President Donald J. Trump has been engaged with berating human caravans, a spectacle that might have been odd in another era. At first instance, it all seems fundamentally anachronistic, a sort of history in reverse. It was, after all, the caravan packed with invasive pioneers that gave the United States its distinct frontier identity, moving with relentless, exterminating purpose in ultimately closing it.
On October 19, some 7,000 Central American migrants, mostly from Honduras and Guatemala, made an attempt to cross the bridge between Guatemala and Mexico. “Una necesidad nos obliga,” came the justification of a 20-year old man to the Washington Post. The ultimate destination for most: the United States.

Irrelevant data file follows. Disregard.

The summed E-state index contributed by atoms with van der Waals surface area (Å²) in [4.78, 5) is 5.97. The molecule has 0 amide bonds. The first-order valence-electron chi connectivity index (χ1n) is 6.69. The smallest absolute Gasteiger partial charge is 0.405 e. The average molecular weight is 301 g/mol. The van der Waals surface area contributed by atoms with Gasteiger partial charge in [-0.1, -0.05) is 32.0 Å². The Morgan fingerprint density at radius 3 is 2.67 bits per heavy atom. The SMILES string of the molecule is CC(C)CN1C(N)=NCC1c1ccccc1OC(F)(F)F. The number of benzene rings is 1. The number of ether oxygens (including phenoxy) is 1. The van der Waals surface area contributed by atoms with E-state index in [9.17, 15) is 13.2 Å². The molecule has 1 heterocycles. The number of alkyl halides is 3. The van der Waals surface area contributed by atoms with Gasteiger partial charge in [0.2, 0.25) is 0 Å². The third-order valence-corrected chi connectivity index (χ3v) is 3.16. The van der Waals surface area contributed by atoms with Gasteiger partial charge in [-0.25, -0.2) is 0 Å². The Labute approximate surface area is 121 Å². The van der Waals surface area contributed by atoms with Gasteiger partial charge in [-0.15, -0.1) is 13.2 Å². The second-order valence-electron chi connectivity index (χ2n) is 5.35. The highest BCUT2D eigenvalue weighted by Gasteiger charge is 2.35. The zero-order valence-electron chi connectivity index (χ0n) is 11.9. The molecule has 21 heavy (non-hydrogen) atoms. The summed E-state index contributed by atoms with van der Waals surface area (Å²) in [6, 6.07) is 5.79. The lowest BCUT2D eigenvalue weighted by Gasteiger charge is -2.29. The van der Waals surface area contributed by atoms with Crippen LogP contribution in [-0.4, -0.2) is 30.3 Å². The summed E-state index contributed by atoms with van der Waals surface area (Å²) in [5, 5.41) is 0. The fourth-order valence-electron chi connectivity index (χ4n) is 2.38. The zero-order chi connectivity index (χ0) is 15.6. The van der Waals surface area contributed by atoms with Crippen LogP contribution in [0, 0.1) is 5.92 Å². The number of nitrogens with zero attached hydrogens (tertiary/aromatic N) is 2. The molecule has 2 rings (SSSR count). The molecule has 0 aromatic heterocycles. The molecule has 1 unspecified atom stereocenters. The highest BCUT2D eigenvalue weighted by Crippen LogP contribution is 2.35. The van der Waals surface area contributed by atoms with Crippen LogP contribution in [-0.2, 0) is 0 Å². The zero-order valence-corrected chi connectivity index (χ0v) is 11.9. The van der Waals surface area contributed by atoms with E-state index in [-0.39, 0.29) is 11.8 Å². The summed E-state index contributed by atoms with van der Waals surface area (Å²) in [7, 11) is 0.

Such a necessity does not merely apply to states in social and political decay. Honduras has historically been an eviscerated client state, its politics those of a marionette of Washington’s interests. In similar fashion, Guatemala continues to bleed before the preying involvement of Washington in its history. The US-owned United Fruit Company craved gangsters for capitalism, and the Central Intelligence Agency obliged in protecting its assets, assisting the overthrow of the Arbenz administration in 1954.
The Mexican authorities made various attempts to repel the human stream with violent though modest success. With the November mid-term elections looming, this small group became electoral dynamite for Trump. It gave him a chance to